Franchise agreements generally give haulers the exclusive right to collect, transport, sort and sell a jurisdiction’s solid waste, including trash, recycling and yard waste. In most cases, the company pays a percentage of its revenues back to the jurisdictions. Residential garbage service fees generally include three bins – trash, recycling and yard waste. Monthly rates for 64-gallon recycling bins (sometimes coupled with smaller trash bins) range from about $15 per month in Marina to $36 per month in Carmel.
Garbage collection represents the biggest chunk of Waste Management’s business, bringing in 65 percent of the company’s $13.3 billion revenue in 2007, according to its annual report. Sales of recycled commodities and other enterprises grossed $1.3 billion the same year.
Outside the company’s MRF in Castroville, bales of glittering aluminum cans and plastics coded #1 (mainly water and soda bottles) are locked behind a barbed-wire-enforced gate and surveilled by video cameras. These are the valuable stashes. Aluminum was worth $1,600 per ton in mid-February, according to Devincenzi, and Smith says thieves have made off with aluminum bales more than once. Bales of lower-value tin-coated steel cans, on the other hand, lay unprotected outside the gate, rusty and crusted with meat miscellany.
The markets for recycling commodities fluctuate as wildly as the stock market, Devincenzi says, but certain materials are more lucrative than others. Cardboard sold for $180 per ton in February, newspaper for $170, and mixed paper for $135. Glass and plastics coded #3-7 tend to be the least profitable, sometimes even representing a loss to the company. Markets for plastics coded #6 (polystyrene) and #7 (other) are sketchy, but Waste Management accepts them in curbside recycling bins, and Devincenzi insists they are recycled. “Because we’re trying to do the right thing, we take that in stride with everything else we are doing,” she says.
Devincenzi won’t say where the recyclables are processed. She accedes only that there are domestic markets for aluminum, glass and fiber on the West Coast, while China and Pacific Rim countries “have markets for all commodities.”
Outside the Waste Management empire, other industry insiders are more candid.
Monterey City Disposal Service
Monterey City Disposal Service Inc.’s little MRF perches at the top of a hill at Ryan Ranch. Basic operations are much like those at Waste Management’s Castroville MRF, but smaller, and with a slightly larger breadth of recyclables. Recycle Supervisor Jaime Gomez gives the tour.
The MRF’s 15 employees handle recyclables from two companies: MCDS, serving only Monterey, and Tri-City Disposal, serving the cities of Greenfield, Gonzales and Soledad. The same local family owns both companies. Revenue flows from hauling service fees, state incentives and the sale of recyclables. With few exceptions, Gomez says, just about everything goes to China.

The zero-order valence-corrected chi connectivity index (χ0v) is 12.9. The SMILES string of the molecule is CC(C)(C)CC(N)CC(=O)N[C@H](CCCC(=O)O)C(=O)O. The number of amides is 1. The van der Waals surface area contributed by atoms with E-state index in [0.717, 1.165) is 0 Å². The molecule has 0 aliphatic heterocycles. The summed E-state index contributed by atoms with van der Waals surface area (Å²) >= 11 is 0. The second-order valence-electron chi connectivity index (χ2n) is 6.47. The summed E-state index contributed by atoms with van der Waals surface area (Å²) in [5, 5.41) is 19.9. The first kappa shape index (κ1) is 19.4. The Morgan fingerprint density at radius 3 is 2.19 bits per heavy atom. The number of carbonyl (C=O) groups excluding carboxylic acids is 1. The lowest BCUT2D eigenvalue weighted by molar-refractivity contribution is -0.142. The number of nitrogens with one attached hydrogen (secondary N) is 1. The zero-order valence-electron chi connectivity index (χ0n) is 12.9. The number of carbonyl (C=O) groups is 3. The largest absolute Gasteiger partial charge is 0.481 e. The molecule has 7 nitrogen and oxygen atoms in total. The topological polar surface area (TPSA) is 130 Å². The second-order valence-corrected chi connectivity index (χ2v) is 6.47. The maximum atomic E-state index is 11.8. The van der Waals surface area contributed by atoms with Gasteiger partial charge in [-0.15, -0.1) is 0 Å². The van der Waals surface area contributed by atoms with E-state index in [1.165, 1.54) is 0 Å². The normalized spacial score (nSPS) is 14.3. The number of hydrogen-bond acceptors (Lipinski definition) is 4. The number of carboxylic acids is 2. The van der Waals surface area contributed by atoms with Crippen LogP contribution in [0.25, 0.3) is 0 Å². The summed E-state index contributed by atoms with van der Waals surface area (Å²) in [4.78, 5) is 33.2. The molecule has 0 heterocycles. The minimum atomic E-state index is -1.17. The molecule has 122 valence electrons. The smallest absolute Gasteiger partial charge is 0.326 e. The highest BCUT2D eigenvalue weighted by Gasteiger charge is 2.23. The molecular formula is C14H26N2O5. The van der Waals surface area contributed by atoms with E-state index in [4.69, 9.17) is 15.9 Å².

Gomez says he’s traveled to China to see how MCDS’s recyclables are processed. Recycled paper is pulped, mixed with virgin pulp, and re-constituted. Aluminum is ground up, melted, and cast into molds. Tin-coated cans are stripped of their tin, leaving the valuable steel to be recycled. Glass is crushed and re-constituted into glass containers, insulation and pavement. Plastic is turned into pellets that can be re-manufactured into toys, clothes and car parts.
While operations are similar, several details differentiate MCDS from Waste Management. For one, MCDS accepts waxed cardboard, plastic wrap, plastic bags and pizza boxes for recycling, materials Waste Management refuses. “I recycle anything and everything, whether it’s profitable or not,” Gomez says. “Our whole goal is diversion out of the landfill.”
FOREIGN MARKETS GRIND, PULP, MELT AND RECONSTITUTE AMERICA’S CAST-OFF JUNK INTO NEW PRODUCTS TO SELL BACK TO US.
He sees other recycling enterprises as more fickle: “When the market is high, everyone wants to recycle. When the market is low, you see people pull out.”
While Waste Management made 9 percent profit last year, according to its annual report, MCDS’s franchise agreement with the city of Monterey limits profits to 7 percent of gross sales. MCDS returns 10 percent of its annual receipts to the city of Monterey. City households pay about $17 per month for residential garbage and yard waste hauling service, which includes a 64-gallon recycling bin at no extra charge.
In stark contrast to Waste Management, MCDS is a family-run garbage dynasty. It’s older, too, dating back to 1963, when Andrew Parola began providing garbage service to the city of Monterey. In the 1980s, he sold the company to his son, Gary, who worked with the city to initiate the Peninsula’s first commingled curbside recycling program in 1987. Gary still runs the company, with his son, Tom, as operations manager.